Operator

Your next question is a follow-up from the line of Sean Hannan from Needham & Company.

Sean K.F. Hannan - Needham & Company, LLC, Research Division

Just a question around margins, and I guess it's a little bit more for Bill. Thanks for some of the color earlier on your thoughts around OpEx in 2013, but when I look at the GM structure today, just trying to get a perspective of whether you're seeing any structural changes, perhaps forced by the market even, on the system or subsystem side. Obviously, we can lose a little leverage as the system business declines a little bit here. But can you talk about how we should be thinking about these businesses today, and what may lift or pressure these numbers?

William R. Slakey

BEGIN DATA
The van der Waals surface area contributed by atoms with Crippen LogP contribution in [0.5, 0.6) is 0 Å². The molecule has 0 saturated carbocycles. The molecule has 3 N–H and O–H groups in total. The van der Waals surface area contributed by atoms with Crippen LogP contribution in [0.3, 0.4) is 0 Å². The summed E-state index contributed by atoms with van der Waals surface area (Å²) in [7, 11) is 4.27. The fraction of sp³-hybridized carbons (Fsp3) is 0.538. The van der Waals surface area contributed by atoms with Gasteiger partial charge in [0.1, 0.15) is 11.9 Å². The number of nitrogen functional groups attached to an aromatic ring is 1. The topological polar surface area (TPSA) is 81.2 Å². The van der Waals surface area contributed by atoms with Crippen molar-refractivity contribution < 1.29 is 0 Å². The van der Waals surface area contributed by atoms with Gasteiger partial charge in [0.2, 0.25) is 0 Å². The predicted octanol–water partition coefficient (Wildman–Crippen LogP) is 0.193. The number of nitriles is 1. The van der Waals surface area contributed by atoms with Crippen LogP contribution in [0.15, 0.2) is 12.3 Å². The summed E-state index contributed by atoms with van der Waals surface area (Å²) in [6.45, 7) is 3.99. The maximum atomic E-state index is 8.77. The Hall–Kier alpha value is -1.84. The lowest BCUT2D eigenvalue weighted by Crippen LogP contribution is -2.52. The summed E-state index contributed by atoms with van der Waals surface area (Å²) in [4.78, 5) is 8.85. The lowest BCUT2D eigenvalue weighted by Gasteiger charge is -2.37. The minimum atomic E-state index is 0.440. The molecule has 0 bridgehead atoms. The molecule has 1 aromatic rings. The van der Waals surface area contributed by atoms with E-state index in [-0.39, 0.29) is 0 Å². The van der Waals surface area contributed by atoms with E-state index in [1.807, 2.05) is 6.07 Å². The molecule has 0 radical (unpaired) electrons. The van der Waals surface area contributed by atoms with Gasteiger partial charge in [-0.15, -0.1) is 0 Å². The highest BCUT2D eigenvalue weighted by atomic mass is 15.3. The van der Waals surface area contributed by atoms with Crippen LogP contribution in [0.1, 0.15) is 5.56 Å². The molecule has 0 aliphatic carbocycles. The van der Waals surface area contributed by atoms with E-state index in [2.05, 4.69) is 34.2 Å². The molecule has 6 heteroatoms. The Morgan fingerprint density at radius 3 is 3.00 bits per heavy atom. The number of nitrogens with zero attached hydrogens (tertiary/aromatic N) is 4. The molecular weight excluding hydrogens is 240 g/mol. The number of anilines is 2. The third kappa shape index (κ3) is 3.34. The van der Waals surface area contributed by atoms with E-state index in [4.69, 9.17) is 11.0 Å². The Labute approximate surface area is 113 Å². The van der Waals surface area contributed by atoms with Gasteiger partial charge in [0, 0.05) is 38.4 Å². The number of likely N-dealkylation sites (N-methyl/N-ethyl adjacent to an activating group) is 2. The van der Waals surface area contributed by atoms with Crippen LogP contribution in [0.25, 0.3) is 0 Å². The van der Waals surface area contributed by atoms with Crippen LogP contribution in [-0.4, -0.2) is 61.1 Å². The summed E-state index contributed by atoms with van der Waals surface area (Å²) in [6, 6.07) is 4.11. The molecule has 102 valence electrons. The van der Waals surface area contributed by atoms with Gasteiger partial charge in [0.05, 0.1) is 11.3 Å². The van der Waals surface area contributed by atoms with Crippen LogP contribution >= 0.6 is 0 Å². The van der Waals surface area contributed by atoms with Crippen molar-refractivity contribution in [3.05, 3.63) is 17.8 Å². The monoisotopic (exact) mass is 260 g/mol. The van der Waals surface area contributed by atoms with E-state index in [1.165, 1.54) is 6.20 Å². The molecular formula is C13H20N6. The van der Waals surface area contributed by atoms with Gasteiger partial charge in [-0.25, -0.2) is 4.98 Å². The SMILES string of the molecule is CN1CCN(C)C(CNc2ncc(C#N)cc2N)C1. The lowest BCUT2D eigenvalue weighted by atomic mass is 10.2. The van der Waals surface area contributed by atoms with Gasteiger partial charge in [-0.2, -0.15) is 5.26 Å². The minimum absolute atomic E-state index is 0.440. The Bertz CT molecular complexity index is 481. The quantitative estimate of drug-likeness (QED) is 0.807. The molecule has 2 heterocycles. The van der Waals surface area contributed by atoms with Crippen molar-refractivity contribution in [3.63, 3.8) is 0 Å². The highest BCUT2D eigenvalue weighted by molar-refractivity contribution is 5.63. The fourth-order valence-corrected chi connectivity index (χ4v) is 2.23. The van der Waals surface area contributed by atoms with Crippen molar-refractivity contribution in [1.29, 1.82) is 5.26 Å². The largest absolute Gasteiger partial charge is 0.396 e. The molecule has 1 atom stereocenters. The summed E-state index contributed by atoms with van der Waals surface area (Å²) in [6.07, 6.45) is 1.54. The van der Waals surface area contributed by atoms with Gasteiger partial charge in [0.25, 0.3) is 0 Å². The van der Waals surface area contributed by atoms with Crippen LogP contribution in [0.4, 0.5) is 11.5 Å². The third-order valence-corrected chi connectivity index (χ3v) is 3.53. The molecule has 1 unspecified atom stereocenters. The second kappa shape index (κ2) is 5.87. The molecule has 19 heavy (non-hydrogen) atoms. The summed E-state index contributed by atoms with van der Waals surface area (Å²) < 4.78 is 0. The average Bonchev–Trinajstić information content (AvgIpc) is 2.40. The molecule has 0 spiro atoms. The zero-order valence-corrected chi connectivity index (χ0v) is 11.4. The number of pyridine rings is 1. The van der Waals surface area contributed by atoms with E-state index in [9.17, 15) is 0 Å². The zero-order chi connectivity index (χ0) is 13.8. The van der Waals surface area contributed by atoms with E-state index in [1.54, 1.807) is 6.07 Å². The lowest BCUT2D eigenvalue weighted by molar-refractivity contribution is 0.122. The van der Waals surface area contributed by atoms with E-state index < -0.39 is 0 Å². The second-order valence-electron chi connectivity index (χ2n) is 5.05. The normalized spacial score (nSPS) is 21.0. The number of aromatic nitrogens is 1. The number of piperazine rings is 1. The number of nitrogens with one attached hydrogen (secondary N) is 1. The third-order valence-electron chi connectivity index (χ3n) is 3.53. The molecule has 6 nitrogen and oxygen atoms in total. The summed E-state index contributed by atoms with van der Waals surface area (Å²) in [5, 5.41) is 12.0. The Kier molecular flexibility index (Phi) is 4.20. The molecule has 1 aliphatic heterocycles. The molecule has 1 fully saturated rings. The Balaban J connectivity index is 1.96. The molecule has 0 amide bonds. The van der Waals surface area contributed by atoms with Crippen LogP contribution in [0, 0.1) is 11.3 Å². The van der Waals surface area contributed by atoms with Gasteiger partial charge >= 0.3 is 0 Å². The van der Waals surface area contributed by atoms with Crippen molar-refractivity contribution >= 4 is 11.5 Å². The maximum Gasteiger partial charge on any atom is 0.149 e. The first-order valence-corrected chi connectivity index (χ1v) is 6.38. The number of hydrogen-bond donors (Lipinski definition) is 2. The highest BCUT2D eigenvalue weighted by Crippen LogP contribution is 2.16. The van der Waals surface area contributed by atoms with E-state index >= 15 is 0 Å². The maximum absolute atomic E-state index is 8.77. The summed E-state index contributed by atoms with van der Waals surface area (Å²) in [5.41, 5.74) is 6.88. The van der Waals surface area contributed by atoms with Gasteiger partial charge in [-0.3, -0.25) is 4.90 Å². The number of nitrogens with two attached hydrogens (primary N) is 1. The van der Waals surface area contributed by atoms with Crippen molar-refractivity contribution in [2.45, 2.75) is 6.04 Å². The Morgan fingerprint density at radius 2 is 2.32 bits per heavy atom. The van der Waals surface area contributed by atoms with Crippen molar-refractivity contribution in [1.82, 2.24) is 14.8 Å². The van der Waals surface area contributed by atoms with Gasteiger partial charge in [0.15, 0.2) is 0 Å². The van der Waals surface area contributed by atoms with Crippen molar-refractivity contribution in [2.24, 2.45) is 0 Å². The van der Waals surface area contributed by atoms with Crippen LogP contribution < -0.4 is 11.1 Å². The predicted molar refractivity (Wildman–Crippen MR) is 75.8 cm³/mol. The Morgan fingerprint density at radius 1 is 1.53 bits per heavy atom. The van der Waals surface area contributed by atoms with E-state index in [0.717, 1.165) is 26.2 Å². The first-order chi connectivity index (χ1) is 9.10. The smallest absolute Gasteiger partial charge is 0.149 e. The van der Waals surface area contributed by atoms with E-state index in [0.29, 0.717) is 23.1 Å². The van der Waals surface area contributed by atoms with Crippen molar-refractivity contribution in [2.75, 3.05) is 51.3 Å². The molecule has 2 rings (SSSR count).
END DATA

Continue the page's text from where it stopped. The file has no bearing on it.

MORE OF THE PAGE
You bet. So the System business, with the business overall being as tight as it is right now, you can imagine that the tender is going out now. There's a lot of price pressure there. So that's going to be downward pressure on that system side. At the same time, a little over 9 months ago, the company put into development a number of cost reductions on meters, both meters that we ship now, as well as new meters at new lower-cost points that we can bid on those more competitive tenders. So you put those 2 things together, and I actually don't feel too bad about the future trend of the meter gross margin business -- or excuse me, the gross margins in the meter business, I should say. And then as our subsystem business grows in quarters where it is a bigger part of the total revenue, our sub-systems margins are much better than our meter margins, and so that helps as well. You put all of that, hopefully at some point along with some volume increases on the lower-cost that we have now, and I think we've got an awful lot of irons in the fire that can help us sustain gross margins or potentially increase them even in a very competitive market.